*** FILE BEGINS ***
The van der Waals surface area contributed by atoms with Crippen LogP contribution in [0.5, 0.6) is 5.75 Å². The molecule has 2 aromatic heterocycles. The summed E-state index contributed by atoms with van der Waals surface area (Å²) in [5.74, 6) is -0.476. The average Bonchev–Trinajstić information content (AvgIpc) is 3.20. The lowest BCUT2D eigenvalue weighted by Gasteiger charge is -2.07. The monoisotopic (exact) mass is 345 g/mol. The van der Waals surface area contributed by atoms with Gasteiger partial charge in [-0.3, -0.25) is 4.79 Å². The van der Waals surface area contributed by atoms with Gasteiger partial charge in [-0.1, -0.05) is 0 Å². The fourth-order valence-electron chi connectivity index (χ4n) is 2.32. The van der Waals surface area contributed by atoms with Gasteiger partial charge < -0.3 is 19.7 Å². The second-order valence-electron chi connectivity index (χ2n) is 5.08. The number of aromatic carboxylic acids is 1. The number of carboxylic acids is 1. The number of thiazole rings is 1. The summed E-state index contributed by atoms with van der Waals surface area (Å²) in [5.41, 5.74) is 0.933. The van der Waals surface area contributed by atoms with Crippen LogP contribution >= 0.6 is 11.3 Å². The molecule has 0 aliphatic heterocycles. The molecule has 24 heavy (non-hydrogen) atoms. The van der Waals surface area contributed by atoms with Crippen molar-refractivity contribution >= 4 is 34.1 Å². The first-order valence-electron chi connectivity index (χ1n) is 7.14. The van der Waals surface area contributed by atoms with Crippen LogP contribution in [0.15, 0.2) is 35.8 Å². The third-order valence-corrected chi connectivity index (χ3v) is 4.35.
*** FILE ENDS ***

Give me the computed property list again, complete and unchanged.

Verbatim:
The van der Waals surface area contributed by atoms with Crippen LogP contribution in [0.5, 0.6) is 5.75 Å². The molecule has 2 aromatic heterocycles. The summed E-state index contributed by atoms with van der Waals surface area (Å²) in [5.74, 6) is -0.476. The average Bonchev–Trinajstić information content (AvgIpc) is 3.20. The lowest BCUT2D eigenvalue weighted by Gasteiger charge is -2.07. The monoisotopic (exact) mass is 345 g/mol. The van der Waals surface area contributed by atoms with Gasteiger partial charge in [-0.3, -0.25) is 4.79 Å². The van der Waals surface area contributed by atoms with Gasteiger partial charge in [-0.1, -0.05) is 0 Å². The fourth-order valence-electron chi connectivity index (χ4n) is 2.32. The van der Waals surface area contributed by atoms with Gasteiger partial charge < -0.3 is 19.7 Å². The second-order valence-electron chi connectivity index (χ2n) is 5.08. The number of aromatic carboxylic acids is 1. The number of carboxylic acids is 1. The number of thiazole rings is 1. The summed E-state index contributed by atoms with van der Waals surface area (Å²) in [5.41, 5.74) is 0.933. The van der Waals surface area contributed by atoms with Crippen LogP contribution >= 0.6 is 11.3 Å². The molecule has 0 aliphatic heterocycles. The molecule has 24 heavy (non-hydrogen) atoms. The van der Waals surface area contributed by atoms with Crippen molar-refractivity contribution >= 4 is 34.1 Å². The first-order valence-electron chi connectivity index (χ1n) is 7.14. The van der Waals surface area contributed by atoms with Crippen LogP contribution in [0.15, 0.2) is 35.8 Å². The third-order valence-corrected chi connectivity index (χ3v) is 4.35.